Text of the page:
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Drug Metab Dispos. 1975 Mar-Apr;3(2):104-12.

Metabolism of dihalomethanes to carbon monoxide. II. In vitro studies.

Abstract

Dibromomethane was metabolized to carbon monoxide and inorganic bromide by a rat liver microsomal fraction requiring both NADPH and molecular oxygen. This biotransformation was characterized with respect to time course, microsomal protein concentration, pH, and temperature. The metabolism of dihalomethanes to carbon monoxide followed the halide order; thus, diiodomethane yielded the greatest amount of carbon monoxide, whereas dichloromethane yielded the smallest amount. A KM of approximately 16 mM was established for dibromomethane while the Vmax was found to be about 8 nmol of CO per mg of microsomal protein per min. Cytochrome P-450 was found to bind dibromomethane to produce a type I binding spectrum. Pretreatment with phenobarbital increased both microsomal cytochrome P-450 levels and the rate of conversion of dibromomethane to carbon monoxide. Pretreatment with cobaltous chloride or storage of microsomal preparations at 4 degrees C resulted in parallel reductions of both cytochrome P-450 levels and the rate of formation of carbon monoxide from dibromomethane. SKF 525-A, ethylmorphine, and hexobarbital inhibited the conversion of dibromomethane to carbon monoxide. Microsomal preparations from rat lung metabolized this substrate at about 18% of the rate found in liver microsomes. The requirement for both NADPH and molecular oxygen, the inhibitory effects of SKF 525-A, ethylmorphine, and hexobarbital on the production of carbon monoxide from dibromomethane, and the correlation established between microsomal cytochrome P-450 levels and the rate of metabolism of dihalomethanes to carbon monoxide after treatments that alter the cytochrome to P-450 content suggest that these compounds are metabolized to carbon monoxide via a cytochrome P-450-dependent system.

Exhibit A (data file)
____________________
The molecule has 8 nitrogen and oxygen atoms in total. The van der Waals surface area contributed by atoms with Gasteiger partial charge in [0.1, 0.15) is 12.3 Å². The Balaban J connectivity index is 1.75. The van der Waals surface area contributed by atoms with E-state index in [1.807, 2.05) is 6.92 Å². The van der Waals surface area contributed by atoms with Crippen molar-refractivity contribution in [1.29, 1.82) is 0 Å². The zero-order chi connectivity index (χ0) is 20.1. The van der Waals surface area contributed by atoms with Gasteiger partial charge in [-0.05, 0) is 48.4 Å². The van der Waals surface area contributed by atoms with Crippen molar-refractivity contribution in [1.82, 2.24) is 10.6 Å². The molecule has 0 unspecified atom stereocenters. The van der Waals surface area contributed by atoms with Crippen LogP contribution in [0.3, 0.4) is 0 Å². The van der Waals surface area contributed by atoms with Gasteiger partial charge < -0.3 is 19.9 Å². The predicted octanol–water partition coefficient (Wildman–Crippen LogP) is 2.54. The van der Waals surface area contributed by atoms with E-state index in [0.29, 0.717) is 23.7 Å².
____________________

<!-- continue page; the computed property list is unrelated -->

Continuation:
PMID:
236156
[PubMed - indexed for MEDLINE]
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